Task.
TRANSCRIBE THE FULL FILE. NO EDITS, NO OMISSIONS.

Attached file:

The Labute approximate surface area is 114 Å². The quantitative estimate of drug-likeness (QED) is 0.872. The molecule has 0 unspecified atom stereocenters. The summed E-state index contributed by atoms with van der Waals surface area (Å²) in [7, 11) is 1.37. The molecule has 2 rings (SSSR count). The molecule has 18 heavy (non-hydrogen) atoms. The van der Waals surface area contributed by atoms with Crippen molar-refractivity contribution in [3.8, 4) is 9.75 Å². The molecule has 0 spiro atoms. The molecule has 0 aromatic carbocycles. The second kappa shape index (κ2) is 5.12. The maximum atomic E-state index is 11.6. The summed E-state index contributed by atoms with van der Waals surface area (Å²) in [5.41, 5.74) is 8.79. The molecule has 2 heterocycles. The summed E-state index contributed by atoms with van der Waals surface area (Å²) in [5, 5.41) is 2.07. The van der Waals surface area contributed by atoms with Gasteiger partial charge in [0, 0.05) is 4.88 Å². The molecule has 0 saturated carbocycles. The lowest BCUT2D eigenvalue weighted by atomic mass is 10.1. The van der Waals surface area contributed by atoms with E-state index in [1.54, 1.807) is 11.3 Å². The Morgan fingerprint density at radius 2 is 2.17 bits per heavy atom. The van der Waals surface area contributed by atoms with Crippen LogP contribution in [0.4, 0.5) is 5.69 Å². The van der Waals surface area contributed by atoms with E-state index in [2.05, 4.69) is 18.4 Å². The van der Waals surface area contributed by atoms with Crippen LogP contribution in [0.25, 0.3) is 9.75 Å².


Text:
The Labute approximate surface area is 114 Å². The quantitative estimate of drug-likeness (QED) is 0.872. The molecule has 0 unspecified atom stereocenters. The summed E-state index contributed by atoms with van der Waals surface area (Å²) in [7, 11) is 1.37. The molecule has 2 rings (SSSR count). The molecule has 18 heavy (non-hydrogen) atoms. The van der Waals surface area contributed by atoms with Crippen molar-refractivity contribution in [3.8, 4) is 9.75 Å². The molecule has 0 spiro atoms. The molecule has 0 aromatic carbocycles. The second kappa shape index (κ2) is 5.12. The maximum atomic E-state index is 11.6. The summed E-state index contributed by atoms with van der Waals surface area (Å²) in [5.41, 5.74) is 8.79. The molecule has 2 heterocycles. The summed E-state index contributed by atoms with van der Waals surface area (Å²) in [5, 5.41) is 2.07. The van der Waals surface area contributed by atoms with Gasteiger partial charge in [0, 0.05) is 4.88 Å². The molecule has 0 saturated carbocycles. The lowest BCUT2D eigenvalue weighted by atomic mass is 10.1. The van der Waals surface area contributed by atoms with E-state index in [1.54, 1.807) is 11.3 Å². The Morgan fingerprint density at radius 2 is 2.17 bits per heavy atom. The van der Waals surface area contributed by atoms with Crippen LogP contribution in [0.4, 0.5) is 5.69 Å². The van der Waals surface area contributed by atoms with E-state index in [2.05, 4.69) is 18.4 Å². The van der Waals surface area contributed by atoms with Crippen LogP contribution in [0.25, 0.3) is 9.75 Å².